On microservices and distributed architectures

On microservices and distributed architectures

Like the boiling frog, we often fail to appreciate just how significantly the infrastructure upon which we rely as developers has improved over the last decade. When I began working with the Rails framework in 2010, everything from the hardware we used for local development, to the infrastructure upon which we tested and deployed, was positively anemic by today’s standard.

My personal laptop, reasonably high-end for the time, had a 5400 RPM spinning disk and 2 GB of RAM. SSDs were exotic, even on servers. Nowadays, you can get bare metal servers with 512gb-1tb of RAM, 2x multi-core CPUs and terabytes of fast SSD storage for a price that is perfectly reasonable for even small companies. Similarly, you can easily and cheaply launch fleets of high-spec virtual servers with providers like Amazon Web Services and DigitalOcean at minutes’ notice.

In many ways, it seems to me that we are often basing architectural decisions on imagined constraints. In my experience, a decision to embrace a microservices architecture should not follow primarily from concerns about scalability.

High-performance logging from Nginx to Postgres with Rsyslog

High-performance logging from Nginx to Postgres with Rsyslog

While there are excellent purpose-built solutions for general log storage and search, such as Librato and the ELK Stack, there are sometimes reasons to write log data directly to Postgres. A good example (and one we have recent experience of at Superset) is storing access log data to present to users for analytics purposes. If the number of records is not explosive, you can benefit greatly from keeping such data closer to your primary application schema in PostgreSQL (even scaling it out to a separate physical node if need be by using something like Foreign Data Wrappers or the multi-database faculties of your application framework).

For our own application, we have a few geographically-distributed Nginx hosts functioning as “dumb” edge servers in a CDN. These Nginx hosts proxy back to object storage to serve up large media files to users. For each file access we want to record analytics information such as IP, user agent, and a client identifier (via the Nginx userd module, to differentiate unique users to the extent that it is possible).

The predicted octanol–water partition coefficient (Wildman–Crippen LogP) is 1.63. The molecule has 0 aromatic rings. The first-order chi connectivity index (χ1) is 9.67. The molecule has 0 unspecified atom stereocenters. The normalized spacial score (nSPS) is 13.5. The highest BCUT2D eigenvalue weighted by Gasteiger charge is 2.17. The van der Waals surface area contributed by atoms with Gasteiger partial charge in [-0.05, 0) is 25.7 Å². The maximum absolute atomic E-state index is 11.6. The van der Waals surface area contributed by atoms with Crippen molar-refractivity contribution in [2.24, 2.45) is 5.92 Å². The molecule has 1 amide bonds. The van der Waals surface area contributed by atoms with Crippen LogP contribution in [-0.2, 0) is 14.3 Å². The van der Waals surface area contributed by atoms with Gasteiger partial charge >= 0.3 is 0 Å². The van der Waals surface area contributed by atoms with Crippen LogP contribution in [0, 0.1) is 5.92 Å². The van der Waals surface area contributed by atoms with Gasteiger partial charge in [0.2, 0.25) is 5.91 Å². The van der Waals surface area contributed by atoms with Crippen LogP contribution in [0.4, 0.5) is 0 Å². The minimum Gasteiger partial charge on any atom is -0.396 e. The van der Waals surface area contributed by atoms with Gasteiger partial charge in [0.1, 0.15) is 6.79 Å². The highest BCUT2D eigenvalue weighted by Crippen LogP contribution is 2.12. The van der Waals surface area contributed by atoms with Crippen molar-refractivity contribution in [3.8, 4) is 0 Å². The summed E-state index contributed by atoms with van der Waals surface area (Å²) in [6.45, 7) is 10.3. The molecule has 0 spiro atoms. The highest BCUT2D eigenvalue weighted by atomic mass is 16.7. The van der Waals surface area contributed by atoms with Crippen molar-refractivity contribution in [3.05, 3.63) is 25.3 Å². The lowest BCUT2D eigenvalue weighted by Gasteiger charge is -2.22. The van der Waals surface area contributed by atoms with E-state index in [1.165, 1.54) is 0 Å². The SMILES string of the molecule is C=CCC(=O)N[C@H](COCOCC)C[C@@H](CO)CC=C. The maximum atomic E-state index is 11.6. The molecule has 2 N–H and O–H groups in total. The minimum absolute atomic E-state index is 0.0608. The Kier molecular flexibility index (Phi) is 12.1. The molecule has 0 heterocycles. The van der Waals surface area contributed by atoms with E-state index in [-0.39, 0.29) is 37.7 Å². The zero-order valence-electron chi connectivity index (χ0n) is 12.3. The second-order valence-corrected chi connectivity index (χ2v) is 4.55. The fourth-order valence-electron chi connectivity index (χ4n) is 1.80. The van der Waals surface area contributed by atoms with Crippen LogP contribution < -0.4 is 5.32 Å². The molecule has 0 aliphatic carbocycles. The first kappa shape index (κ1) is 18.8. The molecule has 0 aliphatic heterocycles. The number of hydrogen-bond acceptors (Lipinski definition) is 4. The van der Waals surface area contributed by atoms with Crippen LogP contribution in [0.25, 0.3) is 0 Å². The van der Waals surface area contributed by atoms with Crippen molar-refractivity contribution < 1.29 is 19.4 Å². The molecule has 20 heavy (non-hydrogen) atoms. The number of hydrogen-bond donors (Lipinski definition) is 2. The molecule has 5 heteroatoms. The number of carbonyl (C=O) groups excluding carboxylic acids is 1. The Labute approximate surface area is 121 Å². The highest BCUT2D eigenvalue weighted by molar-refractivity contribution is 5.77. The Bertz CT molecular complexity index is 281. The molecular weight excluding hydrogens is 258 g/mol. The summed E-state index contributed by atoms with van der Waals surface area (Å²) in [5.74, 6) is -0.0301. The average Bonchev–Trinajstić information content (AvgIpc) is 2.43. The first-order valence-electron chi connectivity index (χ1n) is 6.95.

A review of Sendy – driving the cost of maintaining your mailing list towards zero

A review of Sendy – driving the cost of maintaining your mailing list towards zero

I’ve been using Sendy on several of my sites over the last few years and wanted to write a review of it, since most of the reviews I’ve seen out there neglect a lot of what I think are its best features.

Sendy is a sort of self-hosted Mailchimp. It is a PHP application with very few dependencies (MySQL and a PHP-compatible web server like Apache) that you install on your own server. You pay a one-time fee of $59 US for a perpetual license to your major version. Major versions updates (of which there has only been one in the ~3 years I’ve held my Sendy license) are $29.

Implementing flexible, Stripe-style API authentication in Ruby on Rails

Having dealt with many uncomfortable API authentication schemes in the last decade, I wanted to share the scheme that we’ve found most sustainable for our Ruby on Rails applications. This scheme aligns with that used by services like Stripe. It allows clients to authenticate either via HTTP Basic Auth or an X-AUTH-TOKEN custom header.

What it will look like

API interactions with the Authentication scheme we are implementing will look as follows:

In using the -u flag, curl is authenticating via HTTP Basic Auth. The client’s API key can also be passed via an X-AUTH-TOKEN header, which you may find more convenient for implementing clients depending on the features and conventions of the underlying HTTP library you are using.

An intro to Stimulus JS: well-factored JavaScript for server-rendered applications

An intro to Stimulus JS: well-factored JavaScript for server-rendered applications

Stimulus is a JavaScript framework from Basecamp that provides consistent conventions and hooks for JavaScript that manipulates the DOM in server-rendered applications. It aims to fill some gaps that have always existed for developers who embrace a traditional server-rendered paradigm (and who may also be using libraries like Turbolinks or PJAX) but who also need to integrate one-off functionality in JavaScript. Stimulus does not at all concern itself with client-side (nor isomorphic) rendering and emphatically does not aim to be a heavy-client app framework like React, Angular or Vue.js. Instead it was created to support apps that are server-rendered first, and that rely on custom JavaScript where appropriate for UI enhancement.

In the existing paradigm, at least as concerns Ruby on Rails applications, it has been up to the developer to decide how to structure whatever custom JavaScript they have beyond UJS and SRJ responses. Stimulus gives us strong conventions to replace the ad-hoc or custom/bespoke approaches we may have previously taken to such work.